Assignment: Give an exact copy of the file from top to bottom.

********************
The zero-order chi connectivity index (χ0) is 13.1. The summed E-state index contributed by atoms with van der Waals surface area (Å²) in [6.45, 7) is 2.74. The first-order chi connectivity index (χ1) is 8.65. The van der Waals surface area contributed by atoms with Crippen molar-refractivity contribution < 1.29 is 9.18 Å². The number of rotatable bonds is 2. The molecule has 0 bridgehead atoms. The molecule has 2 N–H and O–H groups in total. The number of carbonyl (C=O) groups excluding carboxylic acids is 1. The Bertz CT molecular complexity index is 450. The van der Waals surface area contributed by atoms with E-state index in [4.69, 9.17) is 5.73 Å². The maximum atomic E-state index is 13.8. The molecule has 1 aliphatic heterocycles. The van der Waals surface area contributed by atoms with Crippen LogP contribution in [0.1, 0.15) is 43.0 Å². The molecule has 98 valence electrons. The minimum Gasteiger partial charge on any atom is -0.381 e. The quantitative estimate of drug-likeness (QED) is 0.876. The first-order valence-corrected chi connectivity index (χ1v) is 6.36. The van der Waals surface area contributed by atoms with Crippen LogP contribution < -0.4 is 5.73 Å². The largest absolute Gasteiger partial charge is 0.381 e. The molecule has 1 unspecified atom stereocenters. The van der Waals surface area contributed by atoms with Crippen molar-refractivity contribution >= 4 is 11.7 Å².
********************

The zero-order chi connectivity index (χ0) is 13.1. The summed E-state index contributed by atoms with van der Waals surface area (Å²) in [6.45, 7) is 2.74. The first-order chi connectivity index (χ1) is 8.65. The van der Waals surface area contributed by atoms with Crippen molar-refractivity contribution < 1.29 is 9.18 Å². The number of rotatable bonds is 2. The molecule has 0 bridgehead atoms. The molecule has 2 N–H and O–H groups in total. The number of carbonyl (C=O) groups excluding carboxylic acids is 1. The Bertz CT molecular complexity index is 450. The van der Waals surface area contributed by atoms with E-state index in [4.69, 9.17) is 5.73 Å². The maximum atomic E-state index is 13.8. The molecule has 1 aliphatic heterocycles. The van der Waals surface area contributed by atoms with Crippen LogP contribution in [0.1, 0.15) is 43.0 Å². The molecule has 98 valence electrons. The minimum Gasteiger partial charge on any atom is -0.381 e. The quantitative estimate of drug-likeness (QED) is 0.876. The first-order valence-corrected chi connectivity index (χ1v) is 6.36. The van der Waals surface area contributed by atoms with Crippen LogP contribution < -0.4 is 5.73 Å². The largest absolute Gasteiger partial charge is 0.381 e. The molecule has 1 unspecified atom stereocenters. The van der Waals surface area contributed by atoms with Crippen molar-refractivity contribution >= 4 is 11.7 Å².